Students and teachers await budget vote

It’s not signed yet, but the possibility of Kentucky lawmakers passing a budget Friday is promising.

The Kentucky House speaker and the Senate president presented an agreement between Republicans and Democrats. Some local school districts are relieved and hope it passes.

One of the big ticket items in the budget is free community college. It will cost $25 million to send your child to college for free if they are a Kentucky high school graduate or earn a GED by 19 years old, have a 2.5 grade point average and take 15 credit hours per semester in community college.

The proposed budget also keeps K-12 funding the same.

“Just making stuff and having fun,” is how Adam Grosz describes working in shop class. His grades are almost perfect, he scored a 30 on the ACT, and he doesn’t want a four-year degree. “Everything needs to be welded. Somebody always has a job for you,” Grosz told me.

He hopes to perfect his welding at West Kentucky Community and Technical College. Grosz wants to start making money as soon as can while avoiding debt after graduation. “Murray State would cost me over $100,000 to go there for a four-year degree. At the West Kentucky one, I can go for about $15,000. If that’s free, I can go out with no student loans and start making money immediately,” Grosz added.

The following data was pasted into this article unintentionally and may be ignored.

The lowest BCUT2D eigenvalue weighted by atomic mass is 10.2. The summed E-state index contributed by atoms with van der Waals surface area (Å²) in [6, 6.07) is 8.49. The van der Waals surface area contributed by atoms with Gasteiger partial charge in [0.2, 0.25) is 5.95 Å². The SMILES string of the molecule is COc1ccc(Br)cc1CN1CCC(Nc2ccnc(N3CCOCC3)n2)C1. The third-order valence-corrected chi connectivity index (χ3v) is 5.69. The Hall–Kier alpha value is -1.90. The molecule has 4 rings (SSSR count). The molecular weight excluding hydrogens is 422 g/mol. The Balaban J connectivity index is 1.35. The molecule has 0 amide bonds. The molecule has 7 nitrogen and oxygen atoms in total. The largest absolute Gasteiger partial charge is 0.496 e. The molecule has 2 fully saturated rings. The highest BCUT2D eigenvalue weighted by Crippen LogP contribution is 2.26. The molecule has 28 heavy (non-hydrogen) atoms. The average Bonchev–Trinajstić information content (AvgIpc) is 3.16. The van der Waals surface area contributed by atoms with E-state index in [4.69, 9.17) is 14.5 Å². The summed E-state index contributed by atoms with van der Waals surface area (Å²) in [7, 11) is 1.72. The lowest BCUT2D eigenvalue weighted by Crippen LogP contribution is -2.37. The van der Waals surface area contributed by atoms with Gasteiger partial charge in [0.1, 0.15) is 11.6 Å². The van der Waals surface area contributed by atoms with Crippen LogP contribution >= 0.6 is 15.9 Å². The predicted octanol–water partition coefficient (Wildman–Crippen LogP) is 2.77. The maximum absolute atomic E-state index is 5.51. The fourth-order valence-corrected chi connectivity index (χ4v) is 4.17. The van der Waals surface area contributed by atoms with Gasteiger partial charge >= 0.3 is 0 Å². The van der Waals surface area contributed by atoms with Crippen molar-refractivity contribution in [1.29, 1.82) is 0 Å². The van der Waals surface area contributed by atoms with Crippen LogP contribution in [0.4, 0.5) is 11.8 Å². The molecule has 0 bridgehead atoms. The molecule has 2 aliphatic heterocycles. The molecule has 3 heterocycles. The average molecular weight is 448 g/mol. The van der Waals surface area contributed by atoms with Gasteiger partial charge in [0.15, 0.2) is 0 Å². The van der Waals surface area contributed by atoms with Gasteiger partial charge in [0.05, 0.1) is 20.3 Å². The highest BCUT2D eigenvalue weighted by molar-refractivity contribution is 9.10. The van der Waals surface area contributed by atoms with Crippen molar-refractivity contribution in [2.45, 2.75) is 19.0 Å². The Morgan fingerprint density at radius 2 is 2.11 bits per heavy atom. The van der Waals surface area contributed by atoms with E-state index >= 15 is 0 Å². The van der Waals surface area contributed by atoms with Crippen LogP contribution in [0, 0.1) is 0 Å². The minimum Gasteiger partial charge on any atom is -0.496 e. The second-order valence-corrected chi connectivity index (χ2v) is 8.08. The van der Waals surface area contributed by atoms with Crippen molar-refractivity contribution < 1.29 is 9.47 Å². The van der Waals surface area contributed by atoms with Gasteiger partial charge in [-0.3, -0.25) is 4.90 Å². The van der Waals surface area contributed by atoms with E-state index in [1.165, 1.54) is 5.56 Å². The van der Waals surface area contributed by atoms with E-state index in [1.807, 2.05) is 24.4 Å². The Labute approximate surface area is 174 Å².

If the budget bill passes, it won’t just affect a graduating senior interested in community college. It will affect any child in Kentucky, from kindergarten through 12th grade.

Calloway County High School Principal Rick McCallon says he knows balancing a budget is tough. But, he hopes a budget is passed. “We kind of need to know exactly what to expect, because we’re already looking at 2016-2017,” McCallon told me.

Not everyone is satisfied with the compromise, especially Republican leadership in our area. Sen. Danny Carroll has this to say about free community college: “I think it’s important for us to make it affordable. But, I don’t think it’s our responsibility to provide a free college education”

The budget will cut funding for four-year colleges like Murray State by 4.5 percent. The original cut was 9 percent. Murray State President Dr. Robert Davies sent us this statement: “We are grateful for the hard work and dedication of our state leaders as they work to finalize the budget, and anxiously await Friday’s vote."

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